Aretha Franklin said it so well, and so did my friend recently. I hadn’t seen him in quite a while, and we ran into each other. I told him I’d heard that he and his family are moving far away pretty soon. He’s a housing contractor and does very high quality work. He’s made a contact where they’re going, and he should have enough work lined up to make it happen. I told him I had no doubt he’d be fine, because he does such excellent work. What’s more, he’s an awesome person. He’s the kind of contractor you want – honest, straight-forward, and kind. So I said he should have no problem finding enough work. Or enough work finding him.
He said he thought it would be fine as well, and he went into more detail about why he thinks this way. He said that as long as he does everything with respect, it always works out. He does good work, puts his name on it, and respects all those involved. This means he respects the home owner who is acting like a pushy pain in the ass and knows nothing about tiles or cabinetry or whatever else. That person still deserves basic respect. And he respects the main contractor when he’s a sub, just doing a small part of the overall job. The main contractor is dealing with the homeowner and might be very stressed out. Or s/he might have lower standards than my friend, who has very high standards. That person still deserves basic respect, though.
When I heard this specific aspect of how my friend sees things, I loved it. So simple! And so easy to not do. It’s very tempting to not respect the pain in the ass who is being less than reasonable. It’s also a habit that most of the world practices. Each of us gets to a point in our lives, though, when that doesn’t work anymore. We have to respect those people, too. At least basic respect. R. E. S. P. E. C. T.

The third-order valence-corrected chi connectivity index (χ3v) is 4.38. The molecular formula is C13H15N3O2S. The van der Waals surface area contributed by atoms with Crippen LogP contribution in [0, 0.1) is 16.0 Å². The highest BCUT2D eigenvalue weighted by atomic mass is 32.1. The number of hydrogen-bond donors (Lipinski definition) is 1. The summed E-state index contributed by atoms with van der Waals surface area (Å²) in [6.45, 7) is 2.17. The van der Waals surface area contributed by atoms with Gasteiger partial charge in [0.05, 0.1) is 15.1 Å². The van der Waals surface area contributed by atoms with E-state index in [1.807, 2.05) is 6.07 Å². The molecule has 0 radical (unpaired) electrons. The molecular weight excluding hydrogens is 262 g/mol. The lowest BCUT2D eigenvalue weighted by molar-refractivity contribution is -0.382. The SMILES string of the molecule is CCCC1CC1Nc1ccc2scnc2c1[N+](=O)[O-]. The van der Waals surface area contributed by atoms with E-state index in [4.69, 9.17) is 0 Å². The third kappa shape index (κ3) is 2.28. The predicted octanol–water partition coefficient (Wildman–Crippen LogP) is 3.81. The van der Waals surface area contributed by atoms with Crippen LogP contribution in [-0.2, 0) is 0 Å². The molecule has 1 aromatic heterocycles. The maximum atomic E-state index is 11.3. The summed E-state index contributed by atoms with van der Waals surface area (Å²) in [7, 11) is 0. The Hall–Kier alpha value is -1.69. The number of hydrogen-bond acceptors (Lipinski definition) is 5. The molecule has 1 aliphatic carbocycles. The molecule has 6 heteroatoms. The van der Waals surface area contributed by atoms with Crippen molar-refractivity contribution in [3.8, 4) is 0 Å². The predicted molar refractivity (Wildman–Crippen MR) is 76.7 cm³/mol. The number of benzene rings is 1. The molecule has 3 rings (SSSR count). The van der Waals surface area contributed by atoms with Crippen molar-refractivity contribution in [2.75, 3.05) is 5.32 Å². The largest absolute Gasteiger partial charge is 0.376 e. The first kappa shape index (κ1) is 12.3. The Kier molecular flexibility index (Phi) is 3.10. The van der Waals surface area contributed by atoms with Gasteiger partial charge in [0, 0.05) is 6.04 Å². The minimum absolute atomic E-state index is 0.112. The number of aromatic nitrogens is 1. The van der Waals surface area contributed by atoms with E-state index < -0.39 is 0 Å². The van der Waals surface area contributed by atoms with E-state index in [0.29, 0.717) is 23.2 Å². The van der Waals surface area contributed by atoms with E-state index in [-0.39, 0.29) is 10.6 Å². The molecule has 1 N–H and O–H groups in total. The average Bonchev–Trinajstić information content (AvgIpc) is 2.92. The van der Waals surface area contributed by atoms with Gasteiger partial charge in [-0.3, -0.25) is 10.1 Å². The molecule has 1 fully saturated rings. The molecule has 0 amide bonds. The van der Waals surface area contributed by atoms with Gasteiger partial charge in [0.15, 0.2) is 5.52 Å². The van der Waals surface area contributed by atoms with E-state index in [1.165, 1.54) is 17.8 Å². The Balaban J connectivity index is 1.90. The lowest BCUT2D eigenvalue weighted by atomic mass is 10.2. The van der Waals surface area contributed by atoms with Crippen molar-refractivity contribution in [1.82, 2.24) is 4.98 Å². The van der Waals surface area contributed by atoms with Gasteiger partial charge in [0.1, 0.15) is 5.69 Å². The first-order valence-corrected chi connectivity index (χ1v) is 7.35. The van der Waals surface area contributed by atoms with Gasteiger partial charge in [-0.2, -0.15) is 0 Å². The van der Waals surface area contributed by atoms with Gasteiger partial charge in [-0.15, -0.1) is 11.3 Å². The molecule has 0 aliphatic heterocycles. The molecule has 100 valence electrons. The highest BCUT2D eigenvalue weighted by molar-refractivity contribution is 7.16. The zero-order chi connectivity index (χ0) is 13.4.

I think many people confuse “respecting all others no matter what” with being a doormat. Let’s take a closer look at that real quick, because it’s important. I’m pretty sure I’ve said this before, but you can still be assertive and strong and have respect. You can still stand your ground. You can still say no. But you can also have respect. Respect is mainly an inner thing. It’s how you see the other person. They’re another person just like you, and they’re actually doing their best, despite what it may look like to you. They might have huge childhood issues or other trauma they’re carrying and haven’t dealt with yet. They might have a dying spouse or child. We really don’t know, so it’s best to not assume. If you catch yourself making assumptions, just gently let them go. And definitely don’t beat yourself up about it. That’s a two-for-one, self-imposed. Not a good plan.
If we look even deeper, we might say that the unconscious part of your mind, which is the rest of the iceberg besides the tip, knows that we are all ultimately connected. Remember that the mystics have always said this, and then the rock star quantum physicists in the 1920’s agreed. When the scientists and mystics agree, there’s usually something to it. At the fundamental level, we are made of exactly the same stuff. The borders that divide us are no longer there. At the fundamental level, we are literally all one. Whoa! This means that if you are not respecting someone else, your unconscious mind (which is almost all of it) interprets that as you not respecting yourself. Ouch. No wonder there are unnecessary challenges in your life.
So try this respectful attitude out; take it for a spin. Remember that we always like to see things for ourselves here at A Clean Mind rather than just believing someone else. Do it for a while and see what the results are. It’s only a change in attitude, but attitude means our thoughts, and that’s where it all happens. So “only a change in attitude” is actually the most powerful thing any human can do. Let’s talk about it if you have questions.
And now, let’s take a moment of silence for how awesome Aretha Franklin is. I’m no expert on Aretha Franklin, but the song Say A Little Prayer is one of my favorite songs, period. Here it is if you want… Enjoy!